Southern District police head with Beduin leaders 370.
(photo credit: Ben Hartman)
Former minister Bennie Begin presented the Knesset Interior Committee on
Wednesday with his proposed law to regulate Arab settlement in the Negev within
Begin said the Prawer-Begin plan – which passed its first
reading in the Knesset but returned to the committee for debate – would improve
the quality of life for all residents of the Negev.
“For 30 years, only
200 Beduin land ownership claims were handled by the courts, out of a total of
3,200,” he said. “Without a law, no building plan can be promoted, and not
having a law to deal with the issue is not healthy for anyone.”
is facing opposition from both ends of the political spectrum: The Left and the
Arab parties claim the plan is not generous enough, while the Right argues that
it is too generous.
Attending the initial committee debate were numerous
NGOs that support the Beduin, and many of the Arab MKs.
that we be treated as equal citizens,” stated MK Ahmed Tibi (United Arab
List-Ta’al). “You will not find one area in which we are equal.”
called for an equal allocation of land and pointed out that many defense
officials were behind the plan, demonstrating that the state saw Arabs as an
enemy and not as citizens.
Amichai Yogev – the southern regional director
of the NGO Regavim, which describes itself as aiming to ensure responsible,
legal and accountable use of the country’s land – told The Jerusalem Post on
Wednesday that it seemed that everyone there wanted to change the
“Regavim is working now on two levels. First, it is trying to stop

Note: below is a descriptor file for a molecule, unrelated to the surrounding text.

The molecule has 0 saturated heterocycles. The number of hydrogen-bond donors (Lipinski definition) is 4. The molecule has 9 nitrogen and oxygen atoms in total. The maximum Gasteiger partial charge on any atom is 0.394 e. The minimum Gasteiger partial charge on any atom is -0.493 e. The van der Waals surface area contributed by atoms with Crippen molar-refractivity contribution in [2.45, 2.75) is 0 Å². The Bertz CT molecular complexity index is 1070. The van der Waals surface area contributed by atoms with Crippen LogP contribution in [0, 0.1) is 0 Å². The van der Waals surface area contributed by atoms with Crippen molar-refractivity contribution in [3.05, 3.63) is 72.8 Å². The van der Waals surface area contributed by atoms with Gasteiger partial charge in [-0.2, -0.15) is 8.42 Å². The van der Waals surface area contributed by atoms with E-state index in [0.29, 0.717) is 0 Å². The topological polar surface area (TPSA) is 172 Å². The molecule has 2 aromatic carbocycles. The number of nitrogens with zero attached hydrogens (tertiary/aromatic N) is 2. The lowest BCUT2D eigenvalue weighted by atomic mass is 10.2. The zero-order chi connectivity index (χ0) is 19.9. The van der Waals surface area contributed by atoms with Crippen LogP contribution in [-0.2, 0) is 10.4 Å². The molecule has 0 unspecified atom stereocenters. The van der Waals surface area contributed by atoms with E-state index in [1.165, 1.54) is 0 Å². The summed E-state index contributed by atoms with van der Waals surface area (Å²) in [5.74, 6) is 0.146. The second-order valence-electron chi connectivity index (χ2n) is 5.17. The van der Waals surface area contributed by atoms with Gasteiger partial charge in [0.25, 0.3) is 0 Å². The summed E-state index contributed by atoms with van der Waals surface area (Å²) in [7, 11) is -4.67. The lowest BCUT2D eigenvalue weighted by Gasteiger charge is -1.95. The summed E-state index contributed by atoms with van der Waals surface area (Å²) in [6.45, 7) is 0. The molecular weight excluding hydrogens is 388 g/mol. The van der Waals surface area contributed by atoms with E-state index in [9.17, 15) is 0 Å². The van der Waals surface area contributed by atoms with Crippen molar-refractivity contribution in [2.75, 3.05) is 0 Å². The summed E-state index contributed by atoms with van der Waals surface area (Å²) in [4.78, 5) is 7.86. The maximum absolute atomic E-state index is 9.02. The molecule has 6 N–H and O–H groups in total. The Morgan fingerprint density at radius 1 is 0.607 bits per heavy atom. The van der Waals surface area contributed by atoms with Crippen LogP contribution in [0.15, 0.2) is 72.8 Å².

the law. Second, we are seeking to make changes to the law just in the
case the law passes, in order to improve the bill so that it will not be as bad
as it is now,” said Yogev.
UAL-Ta’al MK Taleb Abu Arar said the
government was scared of what he called the right-wing-extremist Regavim, and
that it was carrying out the organization’s wishes.
director of the Land and Planning Rights Unit at the NGO Adalah – The Legal
Center for Arab Minority Rights in Israel, told the Post that the hearings were
likely to go on for a few weeks so as to give everyone a chance to
“We are trying to do the maximum to prevent [the plan] from
passing. It is a very bad law for everyone, legally and politically,” she
Pro-Beduin NGOs such as Adalah are trying to recruit as many
Knesset members as possible to vote against the plan, said
However, in the event that the bill passes, she continued,
Adalah has already begun planning for how to challenge the bill in
She added that there had been positive international responses
from the EU, UN, and human rights NGOs, criticizing the plan.